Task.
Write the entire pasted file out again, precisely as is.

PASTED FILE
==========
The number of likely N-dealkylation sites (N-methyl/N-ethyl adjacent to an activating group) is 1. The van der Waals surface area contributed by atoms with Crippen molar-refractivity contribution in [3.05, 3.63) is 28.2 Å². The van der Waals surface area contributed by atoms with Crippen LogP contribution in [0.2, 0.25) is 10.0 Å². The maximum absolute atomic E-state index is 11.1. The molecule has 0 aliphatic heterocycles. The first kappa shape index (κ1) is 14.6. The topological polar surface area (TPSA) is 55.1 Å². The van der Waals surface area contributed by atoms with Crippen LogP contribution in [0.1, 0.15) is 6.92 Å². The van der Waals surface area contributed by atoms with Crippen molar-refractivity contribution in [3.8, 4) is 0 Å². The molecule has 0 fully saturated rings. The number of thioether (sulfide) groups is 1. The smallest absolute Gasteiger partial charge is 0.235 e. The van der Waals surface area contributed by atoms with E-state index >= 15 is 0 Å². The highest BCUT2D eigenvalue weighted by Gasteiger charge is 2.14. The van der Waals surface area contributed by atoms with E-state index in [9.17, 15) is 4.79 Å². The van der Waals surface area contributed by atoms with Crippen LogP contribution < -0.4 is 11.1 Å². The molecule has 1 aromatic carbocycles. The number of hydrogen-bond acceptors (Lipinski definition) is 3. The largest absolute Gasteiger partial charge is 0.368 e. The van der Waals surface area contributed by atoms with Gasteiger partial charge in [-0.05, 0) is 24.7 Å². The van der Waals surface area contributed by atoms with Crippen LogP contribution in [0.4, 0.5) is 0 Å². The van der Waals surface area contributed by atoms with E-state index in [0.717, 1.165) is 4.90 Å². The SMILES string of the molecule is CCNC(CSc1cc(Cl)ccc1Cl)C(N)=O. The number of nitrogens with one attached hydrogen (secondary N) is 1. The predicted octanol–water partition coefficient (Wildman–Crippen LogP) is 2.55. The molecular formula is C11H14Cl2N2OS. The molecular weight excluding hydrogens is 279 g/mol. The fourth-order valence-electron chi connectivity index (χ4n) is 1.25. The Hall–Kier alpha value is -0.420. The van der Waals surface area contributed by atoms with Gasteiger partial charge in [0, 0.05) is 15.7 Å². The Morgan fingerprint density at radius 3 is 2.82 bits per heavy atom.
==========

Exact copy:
The number of likely N-dealkylation sites (N-methyl/N-ethyl adjacent to an activating group) is 1. The van der Waals surface area contributed by atoms with Crippen molar-refractivity contribution in [3.05, 3.63) is 28.2 Å². The van der Waals surface area contributed by atoms with Crippen LogP contribution in [0.2, 0.25) is 10.0 Å². The maximum absolute atomic E-state index is 11.1. The molecule has 0 aliphatic heterocycles. The first kappa shape index (κ1) is 14.6. The topological polar surface area (TPSA) is 55.1 Å². The van der Waals surface area contributed by atoms with Crippen LogP contribution in [0.1, 0.15) is 6.92 Å². The van der Waals surface area contributed by atoms with Crippen molar-refractivity contribution in [3.8, 4) is 0 Å². The molecule has 0 fully saturated rings. The number of thioether (sulfide) groups is 1. The smallest absolute Gasteiger partial charge is 0.235 e. The van der Waals surface area contributed by atoms with E-state index >= 15 is 0 Å². The highest BCUT2D eigenvalue weighted by Gasteiger charge is 2.14. The van der Waals surface area contributed by atoms with E-state index in [9.17, 15) is 4.79 Å². The van der Waals surface area contributed by atoms with Crippen LogP contribution < -0.4 is 11.1 Å². The molecule has 1 aromatic carbocycles. The number of hydrogen-bond acceptors (Lipinski definition) is 3. The largest absolute Gasteiger partial charge is 0.368 e. The van der Waals surface area contributed by atoms with Gasteiger partial charge in [-0.05, 0) is 24.7 Å². The van der Waals surface area contributed by atoms with Crippen LogP contribution in [0.4, 0.5) is 0 Å². The van der Waals surface area contributed by atoms with E-state index in [0.717, 1.165) is 4.90 Å². The SMILES string of the molecule is CCNC(CSc1cc(Cl)ccc1Cl)C(N)=O. The number of nitrogens with one attached hydrogen (secondary N) is 1. The predicted octanol–water partition coefficient (Wildman–Crippen LogP) is 2.55. The molecular formula is C11H14Cl2N2OS. The molecular weight excluding hydrogens is 279 g/mol. The fourth-order valence-electron chi connectivity index (χ4n) is 1.25. The Hall–Kier alpha value is -0.420. The van der Waals surface area contributed by atoms with Gasteiger partial charge in [0, 0.05) is 15.7 Å². The Morgan fingerprint density at radius 3 is 2.82 bits per heavy atom.